Vintage Business #10: Say Goodbye to Service
Ever try to actually get help at those big super stores like Wal-Mart? It’s a joke. The commercials for Home Depot make it look like there’s a fella’ at every aisle just waiting to help you with your next project – eager to show you in intricate detail how to build your child’s new tree house.
Yeah right. We all know how it goes down. It takes an eternity to even find someone to help you, and when you do actually flag somebody down they are either (A) hopelessly confused, (B) extremely put out by you, or (C) both A and B.
Of course, the guys mixing your paint, flipping your burgers and bagging your groceries are paid a salary that is well below the poverty level, they receive no benefits, and have absolutely no job security (and thus no company loyalty) whatsoever. If I were in that situation, there’s no doubt I’d be a disgruntled SOB and develop of white hot hatred for customers.
And while it’s true that there’s still employees out there that are helpful and appreciative of their job, the service oriented jobs simply do not exist anymore. A lot of these jobs we used to take for granted are now long gone. A few glaring examples…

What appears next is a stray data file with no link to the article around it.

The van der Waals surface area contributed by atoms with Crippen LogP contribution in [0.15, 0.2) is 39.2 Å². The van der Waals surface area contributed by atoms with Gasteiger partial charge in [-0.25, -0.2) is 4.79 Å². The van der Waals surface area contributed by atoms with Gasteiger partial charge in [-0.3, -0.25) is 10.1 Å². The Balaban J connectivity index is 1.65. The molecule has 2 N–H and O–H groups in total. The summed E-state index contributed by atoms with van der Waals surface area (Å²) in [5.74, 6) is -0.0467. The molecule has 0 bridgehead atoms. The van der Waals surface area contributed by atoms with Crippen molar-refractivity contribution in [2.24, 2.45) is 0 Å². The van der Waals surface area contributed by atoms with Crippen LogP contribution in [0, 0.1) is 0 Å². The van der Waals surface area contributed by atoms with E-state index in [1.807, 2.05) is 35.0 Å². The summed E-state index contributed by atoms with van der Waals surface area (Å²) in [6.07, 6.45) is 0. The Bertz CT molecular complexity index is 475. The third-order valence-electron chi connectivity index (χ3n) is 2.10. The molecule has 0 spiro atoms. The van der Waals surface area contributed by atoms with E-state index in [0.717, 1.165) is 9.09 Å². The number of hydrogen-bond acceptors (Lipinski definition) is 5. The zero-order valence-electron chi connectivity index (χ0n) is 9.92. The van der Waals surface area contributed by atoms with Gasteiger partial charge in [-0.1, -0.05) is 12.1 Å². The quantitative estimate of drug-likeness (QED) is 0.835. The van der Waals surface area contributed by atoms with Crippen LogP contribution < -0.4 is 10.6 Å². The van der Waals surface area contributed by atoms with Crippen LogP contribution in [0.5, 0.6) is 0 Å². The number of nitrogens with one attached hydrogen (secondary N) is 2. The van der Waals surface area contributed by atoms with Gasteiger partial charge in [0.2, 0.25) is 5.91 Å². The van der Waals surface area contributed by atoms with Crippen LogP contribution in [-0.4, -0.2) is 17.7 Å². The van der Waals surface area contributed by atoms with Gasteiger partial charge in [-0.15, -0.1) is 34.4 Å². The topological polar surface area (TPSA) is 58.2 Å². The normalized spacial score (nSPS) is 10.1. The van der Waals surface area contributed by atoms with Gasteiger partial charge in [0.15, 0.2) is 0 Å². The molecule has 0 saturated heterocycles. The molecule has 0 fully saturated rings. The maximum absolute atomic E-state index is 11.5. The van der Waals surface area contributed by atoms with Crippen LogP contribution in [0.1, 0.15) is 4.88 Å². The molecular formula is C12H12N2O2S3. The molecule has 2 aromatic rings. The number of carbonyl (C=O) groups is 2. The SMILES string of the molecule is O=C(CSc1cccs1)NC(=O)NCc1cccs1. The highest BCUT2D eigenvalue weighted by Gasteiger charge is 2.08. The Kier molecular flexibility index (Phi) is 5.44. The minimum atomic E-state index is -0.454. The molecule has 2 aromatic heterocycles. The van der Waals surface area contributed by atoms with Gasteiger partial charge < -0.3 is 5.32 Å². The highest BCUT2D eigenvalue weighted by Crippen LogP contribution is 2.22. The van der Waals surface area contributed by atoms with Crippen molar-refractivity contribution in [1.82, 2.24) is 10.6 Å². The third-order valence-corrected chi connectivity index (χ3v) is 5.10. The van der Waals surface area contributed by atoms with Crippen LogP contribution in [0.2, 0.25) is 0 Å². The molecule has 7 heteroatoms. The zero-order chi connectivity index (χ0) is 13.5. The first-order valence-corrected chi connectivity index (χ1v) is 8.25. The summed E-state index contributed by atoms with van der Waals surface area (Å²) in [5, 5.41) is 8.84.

The Grocery Store
It pains me to see women, with kids in tow, trying to get their groceries to their car. No one is there to help her out. The friendly butcher who you got to know is also largely a thing of the past.
The Gas Station
I know Oregon still requires gas stations to be full service; however, most everywhere else you are doing it all yourself. Long gone are the days when a guy would check your oil, tire pressure, wash your windows and pump your gas.
The Department Store
Every department used to be manned by a team of knowledgeable salesmen. They’d be camped out in the washer and dryer section, in the stereo department, in the menswear department, in the TV department, all dressed in a jacket and tie. Sure, they could be overbearing at times, but they were there to help.
The Airline Industry
Look no further than my "Groovy Age of Travel" posts to see how far away from the friendly, comfortable service we've come. Gone are the meals (unless you're traveling around the world four times, then I guess they have to feed you), the beautiful airline hostesses, and the pleasant airport experience.
I could go on and on. I could mention the ushers at the movie theater, the Al Bundys at the shoe store, the doctors who made house calls, the guys at the barbershop, the coat and hat checkers, the mechanics…. the list goes on. When you take time to look at it, you start to realize that, when it comes to spending our money, we’re on our own.
I suppose there’s a reasonable explanation for all this. Businesses simply realized it wasn’t cost efficient to hire a team of salesmen to man the refrigerator department and give you the best price at Sears…. especially not at a living wage!
And perhaps it brings the cost of those refrigerators down when you do not have to pay a qualified sales team. So, in the long run, we benefit, right? Or does that extra cash go into the CEO’s bank account in the Camen Islands? I don’t know – I’m not an economist. But I am qualified to say this sucks big time. I want my service industry back.